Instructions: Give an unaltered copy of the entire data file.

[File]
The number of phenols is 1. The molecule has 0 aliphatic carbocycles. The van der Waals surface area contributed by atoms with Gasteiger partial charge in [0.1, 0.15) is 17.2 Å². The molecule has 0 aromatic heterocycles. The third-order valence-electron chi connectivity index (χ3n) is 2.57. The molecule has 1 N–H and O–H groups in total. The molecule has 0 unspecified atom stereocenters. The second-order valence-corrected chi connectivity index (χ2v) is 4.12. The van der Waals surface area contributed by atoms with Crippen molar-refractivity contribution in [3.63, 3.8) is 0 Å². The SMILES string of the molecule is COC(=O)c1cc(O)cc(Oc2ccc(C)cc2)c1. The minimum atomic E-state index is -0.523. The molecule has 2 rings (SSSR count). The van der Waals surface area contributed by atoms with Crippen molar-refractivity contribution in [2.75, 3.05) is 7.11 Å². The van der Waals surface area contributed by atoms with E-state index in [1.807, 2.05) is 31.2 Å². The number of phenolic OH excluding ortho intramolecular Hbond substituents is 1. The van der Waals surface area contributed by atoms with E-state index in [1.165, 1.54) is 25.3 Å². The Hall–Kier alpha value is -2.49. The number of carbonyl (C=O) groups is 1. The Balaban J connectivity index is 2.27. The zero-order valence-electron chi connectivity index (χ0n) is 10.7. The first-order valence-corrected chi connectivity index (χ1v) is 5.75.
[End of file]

The number of phenols is 1. The molecule has 0 aliphatic carbocycles. The van der Waals surface area contributed by atoms with Gasteiger partial charge in [0.1, 0.15) is 17.2 Å². The molecule has 0 aromatic heterocycles. The third-order valence-electron chi connectivity index (χ3n) is 2.57. The molecule has 1 N–H and O–H groups in total. The molecule has 0 unspecified atom stereocenters. The second-order valence-corrected chi connectivity index (χ2v) is 4.12. The van der Waals surface area contributed by atoms with Crippen molar-refractivity contribution in [3.63, 3.8) is 0 Å². The SMILES string of the molecule is COC(=O)c1cc(O)cc(Oc2ccc(C)cc2)c1. The minimum atomic E-state index is -0.523. The molecule has 2 rings (SSSR count). The van der Waals surface area contributed by atoms with Crippen molar-refractivity contribution in [2.75, 3.05) is 7.11 Å². The van der Waals surface area contributed by atoms with E-state index in [1.807, 2.05) is 31.2 Å². The number of phenolic OH excluding ortho intramolecular Hbond substituents is 1. The van der Waals surface area contributed by atoms with E-state index in [1.165, 1.54) is 25.3 Å². The Hall–Kier alpha value is -2.49. The number of carbonyl (C=O) groups is 1. The Balaban J connectivity index is 2.27. The zero-order valence-electron chi connectivity index (χ0n) is 10.7. The first-order valence-corrected chi connectivity index (χ1v) is 5.75.